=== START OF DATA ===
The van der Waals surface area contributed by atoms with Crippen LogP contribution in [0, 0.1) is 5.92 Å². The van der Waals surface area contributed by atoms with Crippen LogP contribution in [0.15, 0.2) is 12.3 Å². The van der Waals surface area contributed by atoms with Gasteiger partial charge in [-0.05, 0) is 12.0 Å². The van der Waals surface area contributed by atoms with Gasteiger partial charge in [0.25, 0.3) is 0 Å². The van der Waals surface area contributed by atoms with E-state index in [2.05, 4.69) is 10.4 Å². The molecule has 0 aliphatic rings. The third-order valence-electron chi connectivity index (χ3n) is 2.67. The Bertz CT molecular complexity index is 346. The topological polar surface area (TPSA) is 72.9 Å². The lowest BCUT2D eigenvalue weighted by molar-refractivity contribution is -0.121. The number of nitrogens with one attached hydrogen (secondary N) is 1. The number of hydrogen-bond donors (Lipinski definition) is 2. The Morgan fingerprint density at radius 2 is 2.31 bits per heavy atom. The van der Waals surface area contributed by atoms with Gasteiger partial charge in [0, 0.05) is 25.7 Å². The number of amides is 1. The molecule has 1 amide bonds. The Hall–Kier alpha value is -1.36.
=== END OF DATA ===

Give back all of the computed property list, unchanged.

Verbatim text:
The van der Waals surface area contributed by atoms with Crippen LogP contribution in [0, 0.1) is 5.92 Å². The van der Waals surface area contributed by atoms with Crippen LogP contribution in [0.15, 0.2) is 12.3 Å². The van der Waals surface area contributed by atoms with Gasteiger partial charge in [-0.05, 0) is 12.0 Å². The van der Waals surface area contributed by atoms with Gasteiger partial charge in [0.25, 0.3) is 0 Å². The van der Waals surface area contributed by atoms with E-state index in [2.05, 4.69) is 10.4 Å². The molecule has 0 aliphatic rings. The third-order valence-electron chi connectivity index (χ3n) is 2.67. The Bertz CT molecular complexity index is 346. The topological polar surface area (TPSA) is 72.9 Å². The lowest BCUT2D eigenvalue weighted by molar-refractivity contribution is -0.121. The number of nitrogens with one attached hydrogen (secondary N) is 1. The number of hydrogen-bond donors (Lipinski definition) is 2. The Morgan fingerprint density at radius 2 is 2.31 bits per heavy atom. The van der Waals surface area contributed by atoms with Gasteiger partial charge in [0, 0.05) is 25.7 Å². The number of amides is 1. The molecule has 1 amide bonds. The Hall–Kier alpha value is -1.36.